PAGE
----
660 – WFAN, NYC

Sounds like a Nets game.

670 – Radio Rebelde, Cuba

Cuban music coming in loud and clear from the Carribean. Unlike the states, Cuba doesn’t restrict their AM stations to 50,000 watts of power. Most likely there’s a lot more oomph blasting the salsa here. I remember when I worked at a small station in Louisiana and there was a Cuban station killing our signal when we went to low power at night. One day the FCC had us briefly shut down our transmitter so they could attempt to measure the power of the Cuban station. They estimated there were booming a half-million watts our way.

680 – (Probably) CFTR Toronto, ON

Weak signal with other stations bleeding in. An American is talking to somebody (w-British accent) about how the U.S. needs to establish a leadership role in stopping worldwide epidemics and poverty. Jeez. Freedom is on the march. You’d think that would be enough.

690 – CINF Montreal, QC

French language talk radio. And is “okay” the only word that is the same in every language?

This is a correction as well. Online, a number of online sources still list this station as CBF. When it was a CBC outlet, those call letters stood for "Canadian Broadcasting French."

700 – WLW Cincinnati, OH

It’s “America’s Trucking Network, with Steve Sommers.” Trucker shows have been a staple of late night AM radio since the 70's, but they used to play old country music, and give lots of traffic and trucker info. Now you have something like this, a HACK talk host in the tradition of Matt Drudge– chattering about hot-button non-issues which typically make fun of the underprivileged and underpowered. Here ol’ Steve is on his “soapbox” ridiculing “black Friday” shoppers who get up early to snag a sale item on the biggest shopping day of the year, and then ultimately stampede over kids and grannies to get thier booty. In his wisdom, he postulates that these shopping-crazed masses go through this absurd dance simply because they're just too lazy to get up early and get a real job. Oh. Now I understand.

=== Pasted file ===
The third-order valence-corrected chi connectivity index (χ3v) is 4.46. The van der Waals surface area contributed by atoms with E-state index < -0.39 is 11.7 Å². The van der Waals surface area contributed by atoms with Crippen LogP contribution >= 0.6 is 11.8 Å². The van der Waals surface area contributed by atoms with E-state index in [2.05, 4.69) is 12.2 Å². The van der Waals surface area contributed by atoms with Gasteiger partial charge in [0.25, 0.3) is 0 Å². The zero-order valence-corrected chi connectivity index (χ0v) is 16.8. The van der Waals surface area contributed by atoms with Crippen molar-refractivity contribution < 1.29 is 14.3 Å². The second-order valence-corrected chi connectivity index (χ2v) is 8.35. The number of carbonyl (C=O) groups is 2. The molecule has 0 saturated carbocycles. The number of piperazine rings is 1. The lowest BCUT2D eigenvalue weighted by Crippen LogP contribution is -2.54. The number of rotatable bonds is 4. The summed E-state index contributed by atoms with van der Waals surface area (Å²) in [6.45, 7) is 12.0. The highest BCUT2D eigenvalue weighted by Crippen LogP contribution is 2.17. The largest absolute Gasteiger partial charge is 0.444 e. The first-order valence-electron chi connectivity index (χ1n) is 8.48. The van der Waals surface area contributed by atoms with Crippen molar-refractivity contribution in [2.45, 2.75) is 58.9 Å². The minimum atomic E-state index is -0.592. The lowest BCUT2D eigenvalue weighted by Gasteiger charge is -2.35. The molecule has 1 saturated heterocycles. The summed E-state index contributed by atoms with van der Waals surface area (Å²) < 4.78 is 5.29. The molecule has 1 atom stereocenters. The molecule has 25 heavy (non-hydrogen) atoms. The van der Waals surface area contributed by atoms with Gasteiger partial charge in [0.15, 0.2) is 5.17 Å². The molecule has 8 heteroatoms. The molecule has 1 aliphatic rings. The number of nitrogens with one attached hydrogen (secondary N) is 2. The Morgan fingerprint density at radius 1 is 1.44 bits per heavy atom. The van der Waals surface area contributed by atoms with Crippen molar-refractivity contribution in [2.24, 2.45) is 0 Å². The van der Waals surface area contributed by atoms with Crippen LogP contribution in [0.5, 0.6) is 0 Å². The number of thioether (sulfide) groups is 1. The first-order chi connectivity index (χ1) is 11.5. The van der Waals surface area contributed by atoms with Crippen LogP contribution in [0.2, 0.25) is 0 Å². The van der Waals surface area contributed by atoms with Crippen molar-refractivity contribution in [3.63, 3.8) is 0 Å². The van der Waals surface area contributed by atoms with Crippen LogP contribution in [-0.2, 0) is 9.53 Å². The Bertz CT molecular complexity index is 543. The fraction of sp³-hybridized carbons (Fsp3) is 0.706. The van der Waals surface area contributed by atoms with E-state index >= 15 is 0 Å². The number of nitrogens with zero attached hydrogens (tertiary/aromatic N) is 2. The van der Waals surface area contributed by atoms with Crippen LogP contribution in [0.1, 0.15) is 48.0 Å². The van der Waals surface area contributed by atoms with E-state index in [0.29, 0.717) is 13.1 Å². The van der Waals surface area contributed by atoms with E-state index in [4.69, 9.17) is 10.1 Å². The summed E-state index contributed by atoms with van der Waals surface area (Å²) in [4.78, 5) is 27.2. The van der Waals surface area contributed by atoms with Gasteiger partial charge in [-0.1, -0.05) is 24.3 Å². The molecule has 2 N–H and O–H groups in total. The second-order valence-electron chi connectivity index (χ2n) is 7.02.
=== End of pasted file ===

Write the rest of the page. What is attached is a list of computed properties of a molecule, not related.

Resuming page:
While the "Black Friday" shoppers are kinda stupid, it’s a bit presuming to think they went shopping that morning BECAUSE they didn't have a good job. I had turned in to him before this and he was pointing out the (ever popular) evils of liberalism. Not only is this guy a wimp, but he’s obviously a radio amateur with a thin grating voice. This time slot on WLW used to be occupied by a guy who called himself the “Truckin’ Bozo.’ I think he was a bit of redneck too, but at least he was a professional who had more to say about truck driving than reading talking points about the evils of liberalism. He’s gone to XM, one of those satellite networks. Speaking of that, apparently Dave Nemo’s gone to XM as well. He did a wonderful trucking show for years that you could hear across the country on the AM band, featuring old country music and homespun humor. It's kinda sad. Now truckers without a satellite hookup are subject to blabbering hacks, like Steve Sommers.